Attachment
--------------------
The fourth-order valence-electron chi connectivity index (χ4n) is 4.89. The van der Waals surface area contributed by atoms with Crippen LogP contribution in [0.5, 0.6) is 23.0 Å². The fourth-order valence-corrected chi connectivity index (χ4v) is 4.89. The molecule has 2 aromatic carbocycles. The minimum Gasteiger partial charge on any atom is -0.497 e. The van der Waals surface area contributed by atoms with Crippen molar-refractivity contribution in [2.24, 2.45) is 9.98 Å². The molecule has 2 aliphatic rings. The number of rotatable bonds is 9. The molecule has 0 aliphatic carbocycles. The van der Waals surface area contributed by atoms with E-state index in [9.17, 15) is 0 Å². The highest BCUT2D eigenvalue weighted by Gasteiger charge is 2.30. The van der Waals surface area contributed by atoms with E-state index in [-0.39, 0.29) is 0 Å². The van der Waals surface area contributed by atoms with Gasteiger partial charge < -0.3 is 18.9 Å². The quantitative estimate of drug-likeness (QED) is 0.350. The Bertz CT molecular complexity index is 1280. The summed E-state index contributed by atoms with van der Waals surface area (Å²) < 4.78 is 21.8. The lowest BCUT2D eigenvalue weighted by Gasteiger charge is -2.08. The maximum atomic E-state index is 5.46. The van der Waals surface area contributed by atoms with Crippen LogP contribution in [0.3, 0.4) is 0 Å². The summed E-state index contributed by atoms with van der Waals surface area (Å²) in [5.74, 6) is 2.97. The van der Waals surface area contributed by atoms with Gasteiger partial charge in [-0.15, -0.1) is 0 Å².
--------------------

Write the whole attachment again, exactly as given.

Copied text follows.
The fourth-order valence-electron chi connectivity index (χ4n) is 4.89. The van der Waals surface area contributed by atoms with Crippen LogP contribution in [0.5, 0.6) is 23.0 Å². The fourth-order valence-corrected chi connectivity index (χ4v) is 4.89. The molecule has 2 aromatic carbocycles. The minimum Gasteiger partial charge on any atom is -0.497 e. The van der Waals surface area contributed by atoms with Crippen molar-refractivity contribution in [2.24, 2.45) is 9.98 Å². The molecule has 2 aliphatic rings. The number of rotatable bonds is 9. The molecule has 0 aliphatic carbocycles. The van der Waals surface area contributed by atoms with E-state index in [9.17, 15) is 0 Å². The highest BCUT2D eigenvalue weighted by Gasteiger charge is 2.30. The van der Waals surface area contributed by atoms with E-state index in [-0.39, 0.29) is 0 Å². The van der Waals surface area contributed by atoms with Gasteiger partial charge < -0.3 is 18.9 Å². The quantitative estimate of drug-likeness (QED) is 0.350. The Bertz CT molecular complexity index is 1280. The summed E-state index contributed by atoms with van der Waals surface area (Å²) < 4.78 is 21.8. The lowest BCUT2D eigenvalue weighted by Gasteiger charge is -2.08. The maximum atomic E-state index is 5.46. The van der Waals surface area contributed by atoms with Crippen LogP contribution in [0.3, 0.4) is 0 Å². The summed E-state index contributed by atoms with van der Waals surface area (Å²) in [5.74, 6) is 2.97. The van der Waals surface area contributed by atoms with Gasteiger partial charge in [-0.15, -0.1) is 0 Å².